Brown v. Muniz

Filing 16

ORDER Denying Petition for Writ of Habeas Corpus signed by Magistrate Judge Sheila K. Oberto on 07/07/2017. CASE CLOSED.(Flores, E)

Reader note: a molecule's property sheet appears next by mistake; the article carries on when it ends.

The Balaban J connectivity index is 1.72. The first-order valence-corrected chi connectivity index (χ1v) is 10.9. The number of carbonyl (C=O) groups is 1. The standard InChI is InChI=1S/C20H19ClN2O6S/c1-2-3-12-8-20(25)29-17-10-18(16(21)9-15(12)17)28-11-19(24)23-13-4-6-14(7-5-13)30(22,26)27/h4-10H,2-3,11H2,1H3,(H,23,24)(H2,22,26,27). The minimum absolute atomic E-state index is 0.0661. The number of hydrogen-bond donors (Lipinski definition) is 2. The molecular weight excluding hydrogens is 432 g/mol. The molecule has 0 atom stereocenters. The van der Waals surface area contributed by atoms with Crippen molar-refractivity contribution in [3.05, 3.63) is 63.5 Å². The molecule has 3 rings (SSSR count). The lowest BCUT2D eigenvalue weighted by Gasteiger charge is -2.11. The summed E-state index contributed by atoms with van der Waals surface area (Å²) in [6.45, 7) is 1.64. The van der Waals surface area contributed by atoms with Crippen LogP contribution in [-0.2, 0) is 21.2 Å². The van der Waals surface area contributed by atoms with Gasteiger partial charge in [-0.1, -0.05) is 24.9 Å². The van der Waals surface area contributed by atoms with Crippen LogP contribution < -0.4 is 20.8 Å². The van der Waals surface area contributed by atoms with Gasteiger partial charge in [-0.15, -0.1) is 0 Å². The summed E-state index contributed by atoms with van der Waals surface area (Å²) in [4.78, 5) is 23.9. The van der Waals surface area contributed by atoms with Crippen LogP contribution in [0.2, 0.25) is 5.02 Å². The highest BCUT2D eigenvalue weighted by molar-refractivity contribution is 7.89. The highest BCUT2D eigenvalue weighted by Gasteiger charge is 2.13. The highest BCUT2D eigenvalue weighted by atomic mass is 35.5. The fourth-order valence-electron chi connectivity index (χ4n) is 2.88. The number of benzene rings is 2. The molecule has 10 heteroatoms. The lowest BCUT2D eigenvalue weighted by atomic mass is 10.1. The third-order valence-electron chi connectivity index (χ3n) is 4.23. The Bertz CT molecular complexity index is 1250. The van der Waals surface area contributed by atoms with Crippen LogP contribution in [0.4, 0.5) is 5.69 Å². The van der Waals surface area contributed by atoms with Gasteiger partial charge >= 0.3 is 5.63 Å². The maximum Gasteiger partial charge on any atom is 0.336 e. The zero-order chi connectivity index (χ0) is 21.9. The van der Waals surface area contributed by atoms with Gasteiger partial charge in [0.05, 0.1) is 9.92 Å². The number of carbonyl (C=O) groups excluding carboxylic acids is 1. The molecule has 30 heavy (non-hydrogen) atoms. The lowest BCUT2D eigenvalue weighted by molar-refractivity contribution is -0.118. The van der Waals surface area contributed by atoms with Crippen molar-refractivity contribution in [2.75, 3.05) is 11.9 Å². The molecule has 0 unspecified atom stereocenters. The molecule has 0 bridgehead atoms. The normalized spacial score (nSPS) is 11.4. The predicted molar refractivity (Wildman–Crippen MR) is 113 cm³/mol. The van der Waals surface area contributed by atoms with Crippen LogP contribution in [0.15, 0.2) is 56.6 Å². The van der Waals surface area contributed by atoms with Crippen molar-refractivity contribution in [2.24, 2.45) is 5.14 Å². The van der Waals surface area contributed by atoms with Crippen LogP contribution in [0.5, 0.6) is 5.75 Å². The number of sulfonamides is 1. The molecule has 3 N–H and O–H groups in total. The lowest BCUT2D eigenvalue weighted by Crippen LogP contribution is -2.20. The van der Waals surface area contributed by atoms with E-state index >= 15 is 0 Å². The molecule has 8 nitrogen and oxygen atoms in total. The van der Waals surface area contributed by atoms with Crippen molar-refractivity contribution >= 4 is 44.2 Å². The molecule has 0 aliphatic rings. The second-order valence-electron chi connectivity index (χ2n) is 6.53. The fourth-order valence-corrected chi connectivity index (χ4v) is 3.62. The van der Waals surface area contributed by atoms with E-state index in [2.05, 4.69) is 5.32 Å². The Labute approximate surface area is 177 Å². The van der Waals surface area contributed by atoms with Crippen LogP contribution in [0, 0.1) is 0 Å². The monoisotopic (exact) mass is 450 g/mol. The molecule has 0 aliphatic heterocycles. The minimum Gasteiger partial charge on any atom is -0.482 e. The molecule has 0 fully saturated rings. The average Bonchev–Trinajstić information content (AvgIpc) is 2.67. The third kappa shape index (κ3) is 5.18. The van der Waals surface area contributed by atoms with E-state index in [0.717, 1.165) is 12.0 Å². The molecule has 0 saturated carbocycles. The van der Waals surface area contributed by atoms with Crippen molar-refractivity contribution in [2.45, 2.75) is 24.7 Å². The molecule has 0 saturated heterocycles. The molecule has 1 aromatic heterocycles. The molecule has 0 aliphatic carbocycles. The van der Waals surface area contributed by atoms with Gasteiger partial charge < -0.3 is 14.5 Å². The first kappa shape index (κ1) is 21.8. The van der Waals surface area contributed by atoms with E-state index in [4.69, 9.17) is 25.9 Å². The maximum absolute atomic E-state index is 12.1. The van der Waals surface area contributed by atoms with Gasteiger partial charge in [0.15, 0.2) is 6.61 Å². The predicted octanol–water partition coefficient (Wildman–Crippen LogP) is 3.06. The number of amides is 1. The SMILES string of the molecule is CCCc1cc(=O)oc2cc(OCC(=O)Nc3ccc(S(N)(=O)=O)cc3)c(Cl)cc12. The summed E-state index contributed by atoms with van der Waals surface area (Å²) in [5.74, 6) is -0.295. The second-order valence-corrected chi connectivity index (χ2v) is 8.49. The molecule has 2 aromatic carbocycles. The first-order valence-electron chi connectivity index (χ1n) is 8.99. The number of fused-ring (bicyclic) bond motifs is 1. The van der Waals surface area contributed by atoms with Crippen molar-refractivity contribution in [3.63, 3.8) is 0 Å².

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1 2 3 4 5 6 7 8 UNITED STATES DISTRICT COURT 9 EASTERN DISTRICT OF CALIFORNIA 10 11 ISAAC BROWN, 12 Petitioner, 13 14 No. 1:15-cv-00386-SKO HC ORDER DENYING PETITION FOR WRIT OF HABEAS CORPUS v. W.L. MUNIZ, Warden, 15 Respondent. 16 Petitioner Isaac Brown is a state prisoner proceeding pro se with a petition for writ of 17 18 habeas corpus pursuant to 28 U.S.C. § 2254.1 Petitioner alleges that the trial court’s enhancement 19 of his sentence on counts one and six for his use of a firearm violated his due process and equal 20 protection rights since there was only one use of a firearm in Petitioner’s commission of those 21 two crimes. Respondent counters that, although Petitioner challenged his sentence on state law 22 grounds in the state courts, he did not exhaust his federal constitutional claim. Petitioner did not 23 24 25 reply to Respondent’s answer. The Court finds that Petitioner did not raise his federal constitutional claims in state court proceedings and denies the petition. 26 27 1 28 Pursuant to 28 U.S.C. § 636(c)(1), both parties consented, in writing, to the jurisdiction of a United States Magistrate Judge to conduct all further proceedings in this case, including the entry of final judgment. 1 1 I. 2 3 4 Procedural and Factual Background 2 On July 4, 2011, Ventura returned home to find a man, later identified as Petitioner, kicking the door of her apartment. When Ventura confronted Petitioner and asked why he was kicking the door, Petitioner pointed a gun at Ventura’s head and ordered her to stop dialing 911 or 5 6 7 he would kill her. When she did not comply, Petitioner grabbed the phone and disconnected the call. He then demanded the apartment keys. Ventura claimed not to have the keys. 8 Co-defendant Amber Anderson then got out of a nearby Jeep and demanded Ventura’s 9 lunch bag while snatching it from Ventura’s shoulder. Anderson told Ventura that they would 10 11 shoot her if she screamed. Petitioner and Anderson then left in the Jeep, taking Ventura’s lunch bag with them. They threatened to return and kill Ventura if she screamed or reported the crime 12 13 14 to the police. Nonetheless, Ventura reported the crime to police and identified Petitioner and Anderson in photo line-ups. Following a jury trial in Fresno County Superior Court, Petitioner and co-defendant 15 16 Amber Anderson were convicted of multiple offenses committed in a crime spree in the summer 17 of 2011. Counts (4) second degree robbery (Cal. Penal Code § 211) and (6) dissuading a witness 18 19 from reporting a crime (Cal. Penal Code § 136.1(b)(1)) relate to their robbing and threatening Valencia. The jury found true sentencing enhancements (§ 12022.5(a)(1)) arising from 20 21 22 Petitioner’s personal use of a firearm in committing counts four and six. On April 13, 2012, the state court sentenced Petitioner to an aggregate prison term of 29 years. 23 Petitioner filed a direct appeal to the California Court of Appeal contending that the 24 sentencing court violated California Penal Code § 654 by imposing prison terms on the two 25 firearms enhancements associated with counts four and six. He did not allege that the prison 26 terms associated with the firearms enhancements violated any federal constitutional right. On 27 2 28 Background information is drawn from the California Court of Appeal’s opinion on direct appeal. See State v. Anderson, 2014 WL 31693 (Cal. App. Jan. 6, 2014) (Nos. F064733 and F064786). 2 1 January 6, 2014, the appellate court affirmed Petitioner’s convictions but ordered amendment of 2 the form of the abstract of judgment to list separately the base term, enhancements, and 3 enhancement terms on counts 4, 8, and 11. 4 On February 13, 2014, Petitioner filed a petition for review in the California Supreme 5 6 Court, alleging a single issue: “Whether the provisions of Penal Code Section 654 prohibit 7 imposition of two firearm use enhancements where there is a single act that amounts to the use of 8 a firearm during the commission of two offenses during a single incident?” See Lodged Doc. 5. 9 Again, petitioner did not raise any federal constitutional claim. On March 26, 2014, the 10 11 California Supreme Court summarily denied review. II. Petitioner Did Not Exhaust State Remedies 12 13 14 A petitioner who is in state custody and wishes to collaterally challenge his conviction by a petition for writ of habeas corpus must exhaust state judicial remedies. 28 U.S.C. § 2254(b)(1). 15 The exhaustion doctrine is based on comity to the state court and gives the state court the initial 16 opportunity to correct the state's alleged constitutional deprivations. Coleman v. Thompson, 501 17 U.S. 722, 731 (1991); Rose v. Lundy, 455 U.S. 509, 518 (1982); Buffalo v. Sunn, 854 F.2d 1158, 18 1163 (9th Cir. 1988). 19 A petitioner can satisfy the exhaustion requirement by providing the highest state court 20 21 with a full and fair opportunity to consider each claim before presenting it to the federal court. 22 Duncan v. Henry, 513 U.S. 364, 365 (1995); Picard v. Connor, 404 U.S. 270, 276 (1971); 23 Johnson v. Zenon, 88 F.3d 828, 829 (9th Cir. 1996). A federal court will find that the highest state 24 court was given a full and fair opportunity to hear a claim if the petitioner has presented the 25 highest state court with the claim's factual and legal basis. Duncan, 513 U.S. at 365. The 26 27 petitioner must also have specifically informed the state court that he was raising a federal constitutional claim. Duncan, 513 U.S. at 365-66; Lyons v. Crawford, 232 F.3d 666, 669 (9th Cir. 28 3 1 2000), amended, 247 F.3d 904 (2001); Hiivala v. Wood, 195 F.3d 1098, 1106 (9th Cir. 1999); 2 Keating v. Hood, 133 F.3d 1240, 1241 (9th Cir. 1998). 3 In the direct appeals to the state courts in this case, Petitioner never raised the federal 4 constitutional claim now alleged in his federal petition. Instead, he only sought relief under state 5 6 law, contending that his sentence was improper under California Penal Code § 654. As a result, 7 the claim alleged in the above-captioned petition is not exhausted and must be dismissed. 8 III. 9 10 11 Certificate of Appealability A petitioner seeking a writ of habeas corpus has no absolute entitlement to appeal a district court's denial of his petition, but may only appeal in certain circumstances. Miller-El v. Cockrell, 537 U.S. 322, 335-36 (2003). The controlling statute in determining whether to issue a 12 13 14 15 16 17 18 19 20 21 22 23 24 25 26 27 certificate of appealability is 28 U.S.C. § 2253, which provides: (a) In a habeas corpus proceeding or a proceeding under section 2255 before a district judge, the final order shall be subject to review, on appeal, by the court of appeals for the circuit in which the proceeding is held. (b) There shall be no right of appeal from a final order in a proceeding to test the validity of a warrant to remove to another district or place for commitment or trial a person charged with a criminal offense against the United States, or to test the validity of such person's detention pending removal proceedings. (c) (1) Unless a circuit justice or judge issues a certificate of appealability, an appeal may not be taken to the court of appeals from— (A) the final order in a habeas corpus proceeding in which the detention complained of arises out of process issued by a State court; or (B) the final order in a proceeding under section 2255. (2) A certificate of appealability may issue under paragraph (1) only if the applicant has made a substantial showing of the denial of a constitutional right. (3) The certificate of appealability under paragraph (1) shall indicate which specific issues or issues satisfy the showing required by paragraph (2). 28 4 1 If a court denies a habeas petition, the court may only issue a certificate of appealability 2 "if jurists of reason could disagree with the district court's resolution of his constitutional claims 3 or that jurists could conclude the issues presented are adequate to deserve encouragement to 4 proceed further." Miller-El, 537 U.S. at 327; Slack v. McDaniel, 529 U.S. 473, 484 (2000). 5 6 Although the petitioner is not required to prove the merits of his case, he must demonstrate 7 "something more than the absence of frivolity or the existence of mere good faith on his . . . 8 part." Miller-El, 537 U.S. at 338. 9 10 11 Reasonable jurists would not find the Court's determination that the issue alleged in the federal petition is unexhausted to be debatable or wrong, or conclude that the issue presented requires further adjudication. Accordingly, the Court declines to issue a certificate of 12 13 14 appealability. IV. Conclusion and Order The Court hereby DENIES with prejudice the petition for writ of habeas corpus pursuant 15 16 to 28 U.S.C. § 2254 and declines to issue a certificate of appealability. The Clerk of Court is 17 directed to enter judgment for the Respondent. 18 19 IT IS SO ORDERED. 20 21 Dated: July 7, 2017 /s/ Sheila K. Oberto UNITED STATES MAGISTRATE JUDGE 22 23 24 25 26 27 28 5 .